Wednesday, April 8, 2015

The Fishing Hut: Review/Analysis

Some of my fondest memories are of the weekend fishing excursions I went on with my father and grandfather. We would dedicate an entire Saturday or Sunday to fishing. We enjoyed laughs, good conversation, the outdoors, and the thrill of having a potentially monstrous fish on the end of our lines. More than that, though, we enjoyed spending time with one another. Fishing was the one thing we all loved to do together, so whenever we did go, we cherished every minute of it. Knowing this about me, it should come as no surprise that I take to Weird tales involving fishing. One such tale is Steve Rasnic Tem's short story, The Fishing Hut, from the pages of Black Static #45.

Steve Rasnic Tem is a name that every horror fan should know. He is a legend in the field, revered and respected by his contemporaries. He is synonymous with exemplary writing, creating haunting landscapes, eerie atmospheres, and fantastic character relationships. I loved his novel, Deadfall Hotel, an odd, creepy novel that pulled at my heartstrings; filled with loss, rites of passage, emotional pain, liminality, transition, and much more. The Fishing Hut is yet another example of Tem's ghostly and superb writing.

The Fishing Hut begins with a man named Bishop, who, on the suggestion of his doctor, is driving to a campsite to go fishing. Bishop is a rather irritable, impatient individual, and his doctor tells him that fishing is a form of meditation, and will help him relax. Despite having no desire to go fishing, Bishop goes anyway. He purchases a brand new fishing vest that has several pouches, putting an old boy scout compass in one, and leaving the rest empty, making him stand out as the goofy looking, stereotypical fisherman. Stuck in a line of traffic leading into the campsite, Bishop loses his patience and pulls into the opposite lane, speeding ahead of all the other cars. He ends up driving past the designated camping and fishing areas and winds up on a gravel road leading away from the river. Well past the hustle and bustle of campers and fishermen, Bishop comes across and old man who directs him to a fishing hut, a place where he will find peace and quiet, if that's what he's looking for. What transpires is an unsettling, haunting experience that offers Bishop a chance to let go of who he is and change. It's an experience he will never forget.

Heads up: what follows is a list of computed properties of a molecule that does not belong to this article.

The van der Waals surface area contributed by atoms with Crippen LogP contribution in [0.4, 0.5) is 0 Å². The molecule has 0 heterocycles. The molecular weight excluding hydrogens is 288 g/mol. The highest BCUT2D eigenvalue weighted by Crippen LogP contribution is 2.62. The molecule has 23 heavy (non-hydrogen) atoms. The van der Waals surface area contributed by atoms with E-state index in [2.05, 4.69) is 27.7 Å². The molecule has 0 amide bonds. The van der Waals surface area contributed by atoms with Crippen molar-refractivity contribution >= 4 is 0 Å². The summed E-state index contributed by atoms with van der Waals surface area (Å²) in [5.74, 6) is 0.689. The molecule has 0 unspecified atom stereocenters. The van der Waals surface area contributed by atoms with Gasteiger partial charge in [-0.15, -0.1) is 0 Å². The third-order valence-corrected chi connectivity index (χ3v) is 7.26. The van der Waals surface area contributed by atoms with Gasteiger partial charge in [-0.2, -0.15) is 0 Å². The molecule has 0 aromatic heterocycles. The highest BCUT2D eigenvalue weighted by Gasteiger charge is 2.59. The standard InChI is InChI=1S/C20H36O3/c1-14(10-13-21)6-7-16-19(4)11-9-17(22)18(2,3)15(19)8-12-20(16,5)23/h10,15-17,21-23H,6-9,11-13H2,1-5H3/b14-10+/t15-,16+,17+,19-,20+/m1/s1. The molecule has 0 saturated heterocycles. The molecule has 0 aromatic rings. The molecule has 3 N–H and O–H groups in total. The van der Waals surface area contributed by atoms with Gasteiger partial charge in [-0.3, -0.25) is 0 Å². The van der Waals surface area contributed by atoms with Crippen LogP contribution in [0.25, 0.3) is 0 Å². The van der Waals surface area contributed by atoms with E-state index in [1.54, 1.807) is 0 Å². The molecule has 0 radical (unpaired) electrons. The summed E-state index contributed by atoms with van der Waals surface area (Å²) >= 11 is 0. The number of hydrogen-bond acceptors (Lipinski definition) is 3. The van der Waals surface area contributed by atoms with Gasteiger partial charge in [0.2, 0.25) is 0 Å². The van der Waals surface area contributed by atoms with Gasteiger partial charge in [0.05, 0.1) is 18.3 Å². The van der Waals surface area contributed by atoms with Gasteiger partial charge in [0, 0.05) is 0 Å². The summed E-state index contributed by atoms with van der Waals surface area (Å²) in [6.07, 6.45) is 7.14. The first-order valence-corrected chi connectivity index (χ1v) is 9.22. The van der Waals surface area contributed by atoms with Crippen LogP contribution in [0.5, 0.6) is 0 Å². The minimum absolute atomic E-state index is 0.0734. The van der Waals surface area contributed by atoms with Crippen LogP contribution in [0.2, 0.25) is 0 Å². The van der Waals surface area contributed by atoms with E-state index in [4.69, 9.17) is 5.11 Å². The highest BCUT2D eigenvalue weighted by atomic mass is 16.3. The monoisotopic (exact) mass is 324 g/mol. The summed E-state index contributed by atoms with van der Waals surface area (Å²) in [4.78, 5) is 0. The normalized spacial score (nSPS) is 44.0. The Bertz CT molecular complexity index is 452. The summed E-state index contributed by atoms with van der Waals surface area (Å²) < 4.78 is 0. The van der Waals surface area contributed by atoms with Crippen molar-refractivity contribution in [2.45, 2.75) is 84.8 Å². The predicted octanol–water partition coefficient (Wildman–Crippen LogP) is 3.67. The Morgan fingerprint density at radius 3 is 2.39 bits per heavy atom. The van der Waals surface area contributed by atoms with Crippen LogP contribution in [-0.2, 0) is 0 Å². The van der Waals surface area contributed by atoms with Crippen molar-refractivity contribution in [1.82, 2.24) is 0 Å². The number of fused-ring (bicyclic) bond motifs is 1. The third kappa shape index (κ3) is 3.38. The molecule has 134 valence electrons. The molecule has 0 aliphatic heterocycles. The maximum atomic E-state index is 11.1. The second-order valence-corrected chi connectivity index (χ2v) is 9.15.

The character of Bishop is an impatient individual, treated like a child by his wife Irene, yet his lack of patience makes him childlike. There seems to be a lack of control over his life, as well. Irene wants Bishop to see doctors that will directly tell him he needs to lose weight and exercise more, and it's clear that Bishop isn't too fond of being told what he shouldn't or shouldn't do, which is why he likes the doctor he is currently seeing. Rather than express concern over Bishop's weight and prescribe exercise, the doctor simply suggests a bit of peace and relaxation will do wonders for him; however, Bishop's doctor brings his childlike behavior to his attention, when he informs Bishop that he stares at the secretary "a bit too long," telling him that he doesn't have to check back until six months. What that really means is, don't come back.

Bishop is clearly an outsider in this story; he's out of his element amongst the camping and fishing grounds, wearing a brand new fishing vest for the occasion, along with new gear. He even practices putting worms on hooks at home, so as not to embarrass himself, which is something he is quite concerned with throughout the story. When Bishop meets the old man who directs him to the fishing hut, his eyes are described as "strained, watery, as if he were about to cry." The look of the old man is one Bishop saw in the mirror almost every morning, perhaps to indicate an unhappy life; a life that constantly irritates him to no end, greatly adding to his impatience.